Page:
Members of the wellness community claim IF can be practiced responsibly and in safe moderation. Working with clients struggling with mental illness, we know that moderation is not a magic cure. Actually, moderation is the most elusive place for some of our clients.
Imagine we are talking about something else- beer, for example.
Is beer good for you? It depends! I found several articles just now, quickly I might add, boasting the health benefits of beer. Of course, there are also some risks. For most of us, beer might be one of those “fine in moderation things.” But those who struggle with alcoholism will never be well if their approach to recovery is to drink in moderation. Similarly, people who struggle with eating/feeding disorders or body dissatisfaction will never be well if their approach to recovery is to sample harmful diet culture products like IF.
It is no more likely for someone struggling with substance abuse to heal while still consuming that substance with the intention of doing so moderately than it is for someone struggling with an eating disorder to heal while practicing another restrictive diet plan.
IF impacts sexes differently
So how do women compare to men when following the IF “lifestyle” diet? Is there a difference in how a woman’s body, and mind, respond to IF compared to a man’s body and mind? Current research is limited; however, a few recent headlines have indicated that women may not respond to IF as “favorably” as men. The first claim is that women’s glucose response to a meal after 22 days of IF was not as positive as men’s response. A closer look? The study, reported in 2005, tested only 16 “nonobese subjects” divided equally between men and women (Obes Res. 2005 Mar;13(3):574-81).
The study goal was to examine the effects of 3 weeks of alternate-day fasting on “glucose tolerance and skeletal muscle expression of genes involved in fatty acid transport/oxidation, mitochondrial biogenesis, and stress response.” In other words, a short three weeks of alternate fasting to see the differences in blood sugar response, indicators of fat metabolism, presence of new mitochondria, and response to stress in general between a small group of “nonobese” men and women.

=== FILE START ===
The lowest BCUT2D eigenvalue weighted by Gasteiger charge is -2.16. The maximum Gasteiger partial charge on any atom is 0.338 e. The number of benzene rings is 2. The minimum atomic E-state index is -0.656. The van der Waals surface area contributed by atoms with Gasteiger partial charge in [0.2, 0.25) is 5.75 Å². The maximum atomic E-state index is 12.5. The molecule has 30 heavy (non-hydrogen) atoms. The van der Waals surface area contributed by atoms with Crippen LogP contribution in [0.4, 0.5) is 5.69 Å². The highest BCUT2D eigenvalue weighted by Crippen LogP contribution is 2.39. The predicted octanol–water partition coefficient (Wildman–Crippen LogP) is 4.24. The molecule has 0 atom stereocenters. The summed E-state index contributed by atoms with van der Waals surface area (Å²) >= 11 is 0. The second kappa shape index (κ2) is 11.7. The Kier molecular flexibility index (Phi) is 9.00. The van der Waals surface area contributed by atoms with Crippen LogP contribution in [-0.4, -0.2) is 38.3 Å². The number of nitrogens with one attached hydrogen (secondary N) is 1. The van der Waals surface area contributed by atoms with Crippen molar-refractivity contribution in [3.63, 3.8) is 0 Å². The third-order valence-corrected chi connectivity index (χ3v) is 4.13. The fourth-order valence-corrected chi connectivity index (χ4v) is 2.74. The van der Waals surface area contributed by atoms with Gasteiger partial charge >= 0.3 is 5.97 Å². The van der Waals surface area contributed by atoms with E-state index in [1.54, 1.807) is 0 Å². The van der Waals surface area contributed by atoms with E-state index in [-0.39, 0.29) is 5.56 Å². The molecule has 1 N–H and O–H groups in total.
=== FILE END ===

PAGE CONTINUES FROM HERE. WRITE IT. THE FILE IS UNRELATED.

Women’s glucose response was “slightly impaired” after three weeks with NO change in insulin response. Men had NO change in glucose response and a “significant reduction” in insulin response. The problem here? Too few subjects, too few days, and too few health variations reflect any significance for those following IF for the overwhelming majority of people.
Another recent study reflected on the IF influence on women’s fertility. It is a known and accepted scientific fact that weight loss and inadequate nutrition have a direct negative effect on healthy menstruation and levels of reproductive hormones over time.
Although there are no human studies for comparison, female rat studies have shown that 3-6 months of alternate-day fasting reduces ovary size and disrupts reproductive cycles (PLoS One. 2013;8(1):e52416. doi: 10.1371/journal.pone.0052416. Epub 2013 January 29.) Because of these results, recent headlines encourage women to modify their approach to IF, using shorter fasting periods and fewer total days of fasting. A closer look? ANY diet plan that provides inadequate nutrition consistently and disrupts normal social functions such as the freedom to eat daily meals and snacks to meet your physical, social, and mental needs of the day is a risk. Risk of disruption of normal healthy reproductive functioning over time, a significant risk of disruption of a normal healthy relationship with food and body, and an even more significant risk of disruption of quality of life and relationships in general.